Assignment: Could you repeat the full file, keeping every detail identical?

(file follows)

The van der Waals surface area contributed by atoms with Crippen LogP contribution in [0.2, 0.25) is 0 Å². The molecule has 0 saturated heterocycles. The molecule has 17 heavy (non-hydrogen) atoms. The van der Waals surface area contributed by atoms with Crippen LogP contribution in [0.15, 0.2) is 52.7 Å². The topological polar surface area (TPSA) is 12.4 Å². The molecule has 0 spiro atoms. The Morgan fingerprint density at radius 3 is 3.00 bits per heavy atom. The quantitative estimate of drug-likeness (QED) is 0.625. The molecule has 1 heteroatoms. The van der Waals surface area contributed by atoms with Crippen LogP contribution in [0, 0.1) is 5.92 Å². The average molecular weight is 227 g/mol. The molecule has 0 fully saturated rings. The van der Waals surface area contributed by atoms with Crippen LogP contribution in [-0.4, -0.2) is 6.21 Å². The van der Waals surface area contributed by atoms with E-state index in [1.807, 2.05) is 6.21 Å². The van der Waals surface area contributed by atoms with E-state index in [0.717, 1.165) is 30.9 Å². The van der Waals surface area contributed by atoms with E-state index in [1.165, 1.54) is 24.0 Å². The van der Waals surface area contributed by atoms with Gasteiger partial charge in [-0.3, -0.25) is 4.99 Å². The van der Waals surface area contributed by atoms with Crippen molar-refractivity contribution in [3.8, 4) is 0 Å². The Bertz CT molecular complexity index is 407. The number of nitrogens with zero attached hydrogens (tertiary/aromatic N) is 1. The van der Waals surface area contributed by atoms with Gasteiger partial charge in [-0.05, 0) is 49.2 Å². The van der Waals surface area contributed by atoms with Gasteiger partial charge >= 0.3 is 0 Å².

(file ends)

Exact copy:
The van der Waals surface area contributed by atoms with Crippen LogP contribution in [0.2, 0.25) is 0 Å². The molecule has 0 saturated heterocycles. The molecule has 17 heavy (non-hydrogen) atoms. The van der Waals surface area contributed by atoms with Crippen LogP contribution in [0.15, 0.2) is 52.7 Å². The topological polar surface area (TPSA) is 12.4 Å². The molecule has 0 spiro atoms. The Morgan fingerprint density at radius 3 is 3.00 bits per heavy atom. The quantitative estimate of drug-likeness (QED) is 0.625. The molecule has 1 heteroatoms. The van der Waals surface area contributed by atoms with Crippen LogP contribution in [0, 0.1) is 5.92 Å². The average molecular weight is 227 g/mol. The molecule has 0 fully saturated rings. The van der Waals surface area contributed by atoms with Crippen LogP contribution in [-0.4, -0.2) is 6.21 Å². The van der Waals surface area contributed by atoms with E-state index in [1.807, 2.05) is 6.21 Å². The van der Waals surface area contributed by atoms with E-state index in [0.717, 1.165) is 30.9 Å². The van der Waals surface area contributed by atoms with E-state index in [1.165, 1.54) is 24.0 Å². The van der Waals surface area contributed by atoms with Gasteiger partial charge in [-0.3, -0.25) is 4.99 Å². The van der Waals surface area contributed by atoms with Crippen molar-refractivity contribution in [3.8, 4) is 0 Å². The Bertz CT molecular complexity index is 407. The number of nitrogens with zero attached hydrogens (tertiary/aromatic N) is 1. The van der Waals surface area contributed by atoms with Gasteiger partial charge in [-0.05, 0) is 49.2 Å². The van der Waals surface area contributed by atoms with Gasteiger partial charge >= 0.3 is 0 Å².